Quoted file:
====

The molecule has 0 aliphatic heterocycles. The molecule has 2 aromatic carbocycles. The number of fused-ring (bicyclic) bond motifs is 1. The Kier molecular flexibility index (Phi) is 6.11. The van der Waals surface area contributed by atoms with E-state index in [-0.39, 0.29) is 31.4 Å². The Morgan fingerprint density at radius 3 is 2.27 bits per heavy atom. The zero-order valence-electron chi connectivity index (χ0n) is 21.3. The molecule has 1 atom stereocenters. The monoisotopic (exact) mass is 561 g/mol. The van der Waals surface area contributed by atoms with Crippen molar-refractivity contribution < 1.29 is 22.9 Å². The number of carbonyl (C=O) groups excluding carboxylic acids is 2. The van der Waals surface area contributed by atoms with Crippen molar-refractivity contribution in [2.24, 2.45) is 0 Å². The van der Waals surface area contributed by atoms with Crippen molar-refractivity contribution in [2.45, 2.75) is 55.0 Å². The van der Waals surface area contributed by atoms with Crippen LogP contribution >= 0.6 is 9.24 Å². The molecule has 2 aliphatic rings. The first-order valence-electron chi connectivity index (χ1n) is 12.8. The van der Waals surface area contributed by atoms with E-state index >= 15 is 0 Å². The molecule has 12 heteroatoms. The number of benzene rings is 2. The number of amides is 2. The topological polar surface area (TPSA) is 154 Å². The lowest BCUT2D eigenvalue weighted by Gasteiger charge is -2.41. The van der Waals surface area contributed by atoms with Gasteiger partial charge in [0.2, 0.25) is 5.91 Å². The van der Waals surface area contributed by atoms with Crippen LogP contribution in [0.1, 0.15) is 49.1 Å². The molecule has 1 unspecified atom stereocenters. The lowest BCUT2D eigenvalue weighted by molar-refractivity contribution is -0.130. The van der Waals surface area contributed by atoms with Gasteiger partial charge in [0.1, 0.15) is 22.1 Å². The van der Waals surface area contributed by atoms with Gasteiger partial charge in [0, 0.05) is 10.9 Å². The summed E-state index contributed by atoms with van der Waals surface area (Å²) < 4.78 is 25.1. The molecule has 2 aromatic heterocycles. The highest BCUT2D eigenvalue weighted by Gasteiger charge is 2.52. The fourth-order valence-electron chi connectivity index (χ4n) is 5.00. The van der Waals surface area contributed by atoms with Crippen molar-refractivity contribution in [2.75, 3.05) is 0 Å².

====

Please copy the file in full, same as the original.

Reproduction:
The molecule has 0 aliphatic heterocycles. The molecule has 2 aromatic carbocycles. The number of fused-ring (bicyclic) bond motifs is 1. The Kier molecular flexibility index (Phi) is 6.11. The van der Waals surface area contributed by atoms with E-state index in [-0.39, 0.29) is 31.4 Å². The Morgan fingerprint density at radius 3 is 2.27 bits per heavy atom. The zero-order valence-electron chi connectivity index (χ0n) is 21.3. The molecule has 1 atom stereocenters. The monoisotopic (exact) mass is 561 g/mol. The van der Waals surface area contributed by atoms with Crippen molar-refractivity contribution < 1.29 is 22.9 Å². The number of carbonyl (C=O) groups excluding carboxylic acids is 2. The van der Waals surface area contributed by atoms with Crippen molar-refractivity contribution in [2.24, 2.45) is 0 Å². The van der Waals surface area contributed by atoms with Crippen molar-refractivity contribution in [2.45, 2.75) is 55.0 Å². The van der Waals surface area contributed by atoms with Crippen LogP contribution >= 0.6 is 9.24 Å². The molecule has 2 aliphatic rings. The first-order valence-electron chi connectivity index (χ1n) is 12.8. The van der Waals surface area contributed by atoms with E-state index >= 15 is 0 Å². The molecule has 12 heteroatoms. The number of benzene rings is 2. The number of amides is 2. The topological polar surface area (TPSA) is 154 Å². The lowest BCUT2D eigenvalue weighted by Gasteiger charge is -2.41. The van der Waals surface area contributed by atoms with Gasteiger partial charge in [0.2, 0.25) is 5.91 Å². The van der Waals surface area contributed by atoms with Crippen LogP contribution in [0.1, 0.15) is 49.1 Å². The molecule has 1 unspecified atom stereocenters. The lowest BCUT2D eigenvalue weighted by molar-refractivity contribution is -0.130. The van der Waals surface area contributed by atoms with Gasteiger partial charge in [0.1, 0.15) is 22.1 Å². The van der Waals surface area contributed by atoms with Gasteiger partial charge in [0, 0.05) is 10.9 Å². The summed E-state index contributed by atoms with van der Waals surface area (Å²) < 4.78 is 25.1. The molecule has 2 aromatic heterocycles. The highest BCUT2D eigenvalue weighted by Gasteiger charge is 2.52. The fourth-order valence-electron chi connectivity index (χ4n) is 5.00. The van der Waals surface area contributed by atoms with Crippen molar-refractivity contribution in [2.75, 3.05) is 0 Å².